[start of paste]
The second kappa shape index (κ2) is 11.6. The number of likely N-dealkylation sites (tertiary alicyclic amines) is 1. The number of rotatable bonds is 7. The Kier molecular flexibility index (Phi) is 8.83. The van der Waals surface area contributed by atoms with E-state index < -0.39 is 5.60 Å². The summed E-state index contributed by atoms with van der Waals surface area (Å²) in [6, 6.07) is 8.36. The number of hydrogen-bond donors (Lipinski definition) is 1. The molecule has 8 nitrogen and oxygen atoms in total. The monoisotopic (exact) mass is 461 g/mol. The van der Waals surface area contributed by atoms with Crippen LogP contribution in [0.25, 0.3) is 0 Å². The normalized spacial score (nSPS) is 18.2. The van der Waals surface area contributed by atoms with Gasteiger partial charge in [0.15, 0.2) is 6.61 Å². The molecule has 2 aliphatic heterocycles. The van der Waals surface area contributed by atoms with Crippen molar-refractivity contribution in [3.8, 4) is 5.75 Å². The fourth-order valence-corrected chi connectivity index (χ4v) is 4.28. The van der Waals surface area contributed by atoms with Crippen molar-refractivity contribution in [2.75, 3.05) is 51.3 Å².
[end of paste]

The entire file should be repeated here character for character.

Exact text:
The second kappa shape index (κ2) is 11.6. The number of likely N-dealkylation sites (tertiary alicyclic amines) is 1. The number of rotatable bonds is 7. The Kier molecular flexibility index (Phi) is 8.83. The van der Waals surface area contributed by atoms with E-state index < -0.39 is 5.60 Å². The summed E-state index contributed by atoms with van der Waals surface area (Å²) in [6, 6.07) is 8.36. The number of hydrogen-bond donors (Lipinski definition) is 1. The molecule has 8 nitrogen and oxygen atoms in total. The monoisotopic (exact) mass is 461 g/mol. The van der Waals surface area contributed by atoms with Crippen LogP contribution in [0.25, 0.3) is 0 Å². The normalized spacial score (nSPS) is 18.2. The van der Waals surface area contributed by atoms with Gasteiger partial charge in [0.15, 0.2) is 6.61 Å². The molecule has 2 aliphatic heterocycles. The van der Waals surface area contributed by atoms with Crippen molar-refractivity contribution in [3.8, 4) is 5.75 Å². The fourth-order valence-corrected chi connectivity index (χ4v) is 4.28. The van der Waals surface area contributed by atoms with Crippen molar-refractivity contribution in [2.75, 3.05) is 51.3 Å².